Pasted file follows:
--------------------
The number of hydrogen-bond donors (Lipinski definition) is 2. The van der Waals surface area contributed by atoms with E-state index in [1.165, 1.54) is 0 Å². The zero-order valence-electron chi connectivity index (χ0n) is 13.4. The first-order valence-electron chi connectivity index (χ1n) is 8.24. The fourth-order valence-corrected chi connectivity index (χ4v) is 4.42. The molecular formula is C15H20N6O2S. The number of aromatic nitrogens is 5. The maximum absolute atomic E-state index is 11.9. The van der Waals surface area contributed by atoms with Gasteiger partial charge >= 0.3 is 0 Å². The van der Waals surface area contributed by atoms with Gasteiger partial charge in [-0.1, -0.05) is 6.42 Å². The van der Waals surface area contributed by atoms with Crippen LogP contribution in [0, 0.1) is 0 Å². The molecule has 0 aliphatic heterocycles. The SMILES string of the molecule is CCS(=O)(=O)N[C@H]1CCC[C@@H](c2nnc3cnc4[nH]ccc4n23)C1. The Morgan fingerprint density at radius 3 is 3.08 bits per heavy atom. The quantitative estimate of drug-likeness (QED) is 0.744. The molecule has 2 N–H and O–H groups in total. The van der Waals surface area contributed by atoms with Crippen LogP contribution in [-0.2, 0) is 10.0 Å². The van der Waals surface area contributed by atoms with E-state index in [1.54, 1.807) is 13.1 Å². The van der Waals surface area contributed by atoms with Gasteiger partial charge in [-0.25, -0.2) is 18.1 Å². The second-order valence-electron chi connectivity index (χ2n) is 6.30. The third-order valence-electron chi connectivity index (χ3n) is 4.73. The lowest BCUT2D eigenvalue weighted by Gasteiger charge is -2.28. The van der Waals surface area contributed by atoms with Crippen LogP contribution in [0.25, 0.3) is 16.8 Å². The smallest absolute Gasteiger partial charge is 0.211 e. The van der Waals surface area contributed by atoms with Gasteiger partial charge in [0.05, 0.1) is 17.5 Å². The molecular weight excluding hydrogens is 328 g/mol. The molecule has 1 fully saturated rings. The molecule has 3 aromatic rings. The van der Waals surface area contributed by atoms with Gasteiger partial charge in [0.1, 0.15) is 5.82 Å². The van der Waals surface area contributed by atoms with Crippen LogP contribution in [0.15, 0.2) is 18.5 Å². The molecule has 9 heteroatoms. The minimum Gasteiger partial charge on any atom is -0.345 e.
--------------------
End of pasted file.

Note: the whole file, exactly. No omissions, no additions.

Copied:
The number of hydrogen-bond donors (Lipinski definition) is 2. The van der Waals surface area contributed by atoms with E-state index in [1.165, 1.54) is 0 Å². The zero-order valence-electron chi connectivity index (χ0n) is 13.4. The first-order valence-electron chi connectivity index (χ1n) is 8.24. The fourth-order valence-corrected chi connectivity index (χ4v) is 4.42. The molecular formula is C15H20N6O2S. The number of aromatic nitrogens is 5. The maximum absolute atomic E-state index is 11.9. The van der Waals surface area contributed by atoms with Gasteiger partial charge >= 0.3 is 0 Å². The van der Waals surface area contributed by atoms with Gasteiger partial charge in [-0.1, -0.05) is 6.42 Å². The van der Waals surface area contributed by atoms with Crippen LogP contribution in [0, 0.1) is 0 Å². The molecule has 0 aliphatic heterocycles. The SMILES string of the molecule is CCS(=O)(=O)N[C@H]1CCC[C@@H](c2nnc3cnc4[nH]ccc4n23)C1. The Morgan fingerprint density at radius 3 is 3.08 bits per heavy atom. The quantitative estimate of drug-likeness (QED) is 0.744. The molecule has 2 N–H and O–H groups in total. The van der Waals surface area contributed by atoms with Crippen LogP contribution in [-0.2, 0) is 10.0 Å². The van der Waals surface area contributed by atoms with E-state index in [1.54, 1.807) is 13.1 Å². The van der Waals surface area contributed by atoms with Gasteiger partial charge in [-0.25, -0.2) is 18.1 Å². The second-order valence-electron chi connectivity index (χ2n) is 6.30. The third-order valence-electron chi connectivity index (χ3n) is 4.73. The lowest BCUT2D eigenvalue weighted by Gasteiger charge is -2.28. The van der Waals surface area contributed by atoms with Crippen LogP contribution in [0.25, 0.3) is 16.8 Å². The smallest absolute Gasteiger partial charge is 0.211 e. The van der Waals surface area contributed by atoms with Gasteiger partial charge in [0.05, 0.1) is 17.5 Å². The molecular weight excluding hydrogens is 328 g/mol. The molecule has 1 fully saturated rings. The molecule has 3 aromatic rings. The van der Waals surface area contributed by atoms with Gasteiger partial charge in [0.1, 0.15) is 5.82 Å². The van der Waals surface area contributed by atoms with Crippen LogP contribution in [0.15, 0.2) is 18.5 Å². The molecule has 9 heteroatoms. The minimum Gasteiger partial charge on any atom is -0.345 e.